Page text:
Get Growing

grow-your-own-garlicIn the past when I heard the phrase, “Grow your own food,” I imagined people in overalls with lots of land and time constantly hovering over a vast array of plants. Lately, though, I’ve begun to think about it differently. I have started to see it as something that even I—who have little plant knowledge, low levels of sunlight, and poor urban soil—can do.

I mean, I’m not about to believe that I can grow every lick of food I consume, or even a fair proportion of it. But I am realizing that I can grow a couple of edible treats with very little effort, a big sense of accomplishment, and a much-needed feeling that I am connected to the natural world.

First, it started with garlic. A gardener friend of mine told me years ago that all you have to do to grow garlic is stick it in the ground. (The reality is only slightly more complicated, as I discovered with a quick Google search.) That mental seed took a long time to sprout, but last winter, I dug a few holes, sprinkled in a little compost (thanks to the compost program at our neighborhood farmer’s market) and plopped some bulbs of organic garlic in the ground. (The picture up top shows the state of these efforts as of yesterday. Each shoot will allegedly yield a head of garlic. Look out, Dracula!)

Next I stopped by a stall at the farmer’s market that was selling herb plants. I asked the farmer which would be most tolerant of only mediocre levels of light, which is all my first-floor apartment can claim. He suggested mint. I bought a plant, re-potted it and stuck it on my windowsill. And I’m happy to report that so far, so good: I’ve had chopped mint on salad, in a yogurt dip, and straight off the plant. It is intensely gratifying to mosey over to the windowsill and pluck a leaf or two for that night’s dinner.

Then, I read about the phenomenon of Slow Gardening in the New York Times. In this article, one of slow gardening’s main proselytizers, a middle-aged Mississippian named Felder Rushing, exhorts a non-gardener to “Grow a pot of lettuce, man!” And when that challenge I thought, “OK!” I have to wait until it gets a little warmer to make it happen, but I’m looking forward to dipping my toe a little further in the food-growing waters.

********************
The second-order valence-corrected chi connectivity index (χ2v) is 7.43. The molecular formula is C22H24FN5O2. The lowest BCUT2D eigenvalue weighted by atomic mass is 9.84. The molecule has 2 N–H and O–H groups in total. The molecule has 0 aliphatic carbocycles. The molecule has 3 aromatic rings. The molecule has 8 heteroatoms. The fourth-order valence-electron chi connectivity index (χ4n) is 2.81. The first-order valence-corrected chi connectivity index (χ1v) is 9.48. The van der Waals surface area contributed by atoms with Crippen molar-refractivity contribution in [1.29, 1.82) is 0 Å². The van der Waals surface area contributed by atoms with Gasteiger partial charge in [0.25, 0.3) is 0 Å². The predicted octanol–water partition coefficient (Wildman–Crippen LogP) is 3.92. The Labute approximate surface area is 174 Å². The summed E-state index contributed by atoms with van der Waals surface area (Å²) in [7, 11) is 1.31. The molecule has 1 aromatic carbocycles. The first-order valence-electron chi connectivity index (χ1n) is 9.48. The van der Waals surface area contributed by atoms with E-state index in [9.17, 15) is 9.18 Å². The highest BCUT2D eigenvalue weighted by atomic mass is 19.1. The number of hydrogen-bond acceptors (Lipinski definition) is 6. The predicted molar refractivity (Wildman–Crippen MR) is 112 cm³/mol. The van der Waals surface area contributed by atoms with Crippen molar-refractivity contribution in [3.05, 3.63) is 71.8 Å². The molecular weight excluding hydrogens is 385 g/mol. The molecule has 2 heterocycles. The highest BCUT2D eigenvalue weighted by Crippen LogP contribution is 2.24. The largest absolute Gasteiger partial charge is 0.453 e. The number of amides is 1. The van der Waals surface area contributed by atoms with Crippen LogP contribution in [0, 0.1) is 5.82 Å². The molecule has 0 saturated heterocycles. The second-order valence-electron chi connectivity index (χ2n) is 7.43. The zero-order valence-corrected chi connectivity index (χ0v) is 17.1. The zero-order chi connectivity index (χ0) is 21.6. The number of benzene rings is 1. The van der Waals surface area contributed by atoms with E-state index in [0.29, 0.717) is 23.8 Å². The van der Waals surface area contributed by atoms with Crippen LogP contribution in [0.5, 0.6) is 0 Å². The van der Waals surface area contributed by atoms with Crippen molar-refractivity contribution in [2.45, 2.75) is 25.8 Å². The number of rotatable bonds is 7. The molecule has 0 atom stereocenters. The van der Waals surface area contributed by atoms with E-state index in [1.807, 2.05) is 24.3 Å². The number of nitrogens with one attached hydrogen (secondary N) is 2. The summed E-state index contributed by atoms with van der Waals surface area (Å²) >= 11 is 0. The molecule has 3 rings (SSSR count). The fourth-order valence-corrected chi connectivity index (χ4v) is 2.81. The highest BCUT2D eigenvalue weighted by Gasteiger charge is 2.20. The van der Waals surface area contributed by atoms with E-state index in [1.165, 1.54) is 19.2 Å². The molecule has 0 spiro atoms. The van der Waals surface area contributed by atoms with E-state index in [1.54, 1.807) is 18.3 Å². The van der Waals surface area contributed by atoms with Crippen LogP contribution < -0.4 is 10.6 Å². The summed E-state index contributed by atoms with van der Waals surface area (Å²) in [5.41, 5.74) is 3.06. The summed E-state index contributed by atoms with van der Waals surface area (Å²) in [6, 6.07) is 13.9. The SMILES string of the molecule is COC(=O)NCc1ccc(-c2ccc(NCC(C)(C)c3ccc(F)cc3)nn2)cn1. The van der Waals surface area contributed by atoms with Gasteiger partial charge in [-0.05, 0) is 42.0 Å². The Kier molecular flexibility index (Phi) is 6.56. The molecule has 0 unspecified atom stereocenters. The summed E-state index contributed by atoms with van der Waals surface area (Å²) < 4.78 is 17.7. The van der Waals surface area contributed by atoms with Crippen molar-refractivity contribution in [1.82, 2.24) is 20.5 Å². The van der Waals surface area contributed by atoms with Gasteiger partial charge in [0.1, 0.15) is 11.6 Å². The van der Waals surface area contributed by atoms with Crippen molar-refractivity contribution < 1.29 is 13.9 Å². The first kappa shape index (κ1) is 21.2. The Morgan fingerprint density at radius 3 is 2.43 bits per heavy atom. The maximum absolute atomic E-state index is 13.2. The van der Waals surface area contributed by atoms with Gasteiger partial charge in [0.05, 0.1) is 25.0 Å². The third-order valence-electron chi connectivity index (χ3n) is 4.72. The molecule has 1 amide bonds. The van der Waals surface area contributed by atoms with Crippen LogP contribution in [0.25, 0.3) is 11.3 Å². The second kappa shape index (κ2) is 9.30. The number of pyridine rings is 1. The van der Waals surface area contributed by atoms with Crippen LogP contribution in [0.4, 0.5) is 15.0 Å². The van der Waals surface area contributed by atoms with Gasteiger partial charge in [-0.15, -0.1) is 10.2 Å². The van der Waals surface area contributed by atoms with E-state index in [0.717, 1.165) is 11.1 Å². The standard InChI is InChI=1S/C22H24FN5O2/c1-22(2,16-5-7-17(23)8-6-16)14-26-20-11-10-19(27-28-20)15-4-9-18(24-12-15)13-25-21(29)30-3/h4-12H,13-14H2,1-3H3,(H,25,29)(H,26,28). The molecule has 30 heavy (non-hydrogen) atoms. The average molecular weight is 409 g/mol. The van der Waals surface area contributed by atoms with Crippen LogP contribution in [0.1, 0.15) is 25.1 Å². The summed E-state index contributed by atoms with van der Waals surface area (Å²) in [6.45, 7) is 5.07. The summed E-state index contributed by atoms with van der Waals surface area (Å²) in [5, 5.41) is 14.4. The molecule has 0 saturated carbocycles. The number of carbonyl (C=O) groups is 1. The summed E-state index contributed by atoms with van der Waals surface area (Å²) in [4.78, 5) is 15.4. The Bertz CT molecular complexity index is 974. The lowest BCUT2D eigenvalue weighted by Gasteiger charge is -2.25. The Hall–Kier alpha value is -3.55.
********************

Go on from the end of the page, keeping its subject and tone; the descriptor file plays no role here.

I’ve found this whole foray to be really exciting. I am practically stalking those garlic shoots, checking up on them each day to see how much they’ve grown in the last 24 hours. And I can’t help but smile when my daughter, Lil, ambles over the mint plant, scoops out a clump of dirt, and rubs it between her hands. I know how she feels— I’ve been craving a more direct connection to nature too.

Take care and keep breathing,


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3 thoughts on “Get Growing

  1. I love this one….I am a firm believer that we don’t get enough dirt in our life, and “Hot Mama Earth” as you put it gives great comfort to me in oh so many ways.
    I am blessed to live in Wyoming where I am not too far from either the Forest or the Desert. I definitely can tell when I am feeling less “grounded”, meaning I know I need to “go to the dirt”. However, life is so busy for all of us these days, getting there as often as I would like doesn’t happen, so in the interim I take walking breaks at work just to get outside for some sunshine, another gal that I work with does it as well and she will give me a heads up if the day is a good one to get out in. On the home front a walk or working in the yard such as raking or digging in a flower bed always feels good. I am looking forward to dipping further into the food growing waters as well, I haven’t done a vegetable garden for some time and am looking forward to digging in. — Mikelle Ivers (re-posted by Kate)

  2. when walking, remember to look up. what are the clouds doing. at what phase is the moon. we are part of something way bigger than us.
    good for you, getting your hands dirty. lots of stuff is easy to grow, lite will be an issue. rasberries don’t need lots of lite and are way easy, they will come back every year, there are thornless varieties. good luck! the kids learn so fast and become a help soon. — alison (re-posted by Kate)

  3. I support my local Farmers MArket, am a partcipater in a CSA with a local farm and grow my own herbs, heriloom tomatoes and peppers. This year I’m expanding into radishes, broccoli, cauliflower, and garlic.

    I also freeze fresh okra, rhubarb, berries, cranberries, tomatoes, homemade marinara sauce, basil pesto, and butternut squash puree in the fall so that I have these all winter long. — Jessica ( (re-posted by Kate)

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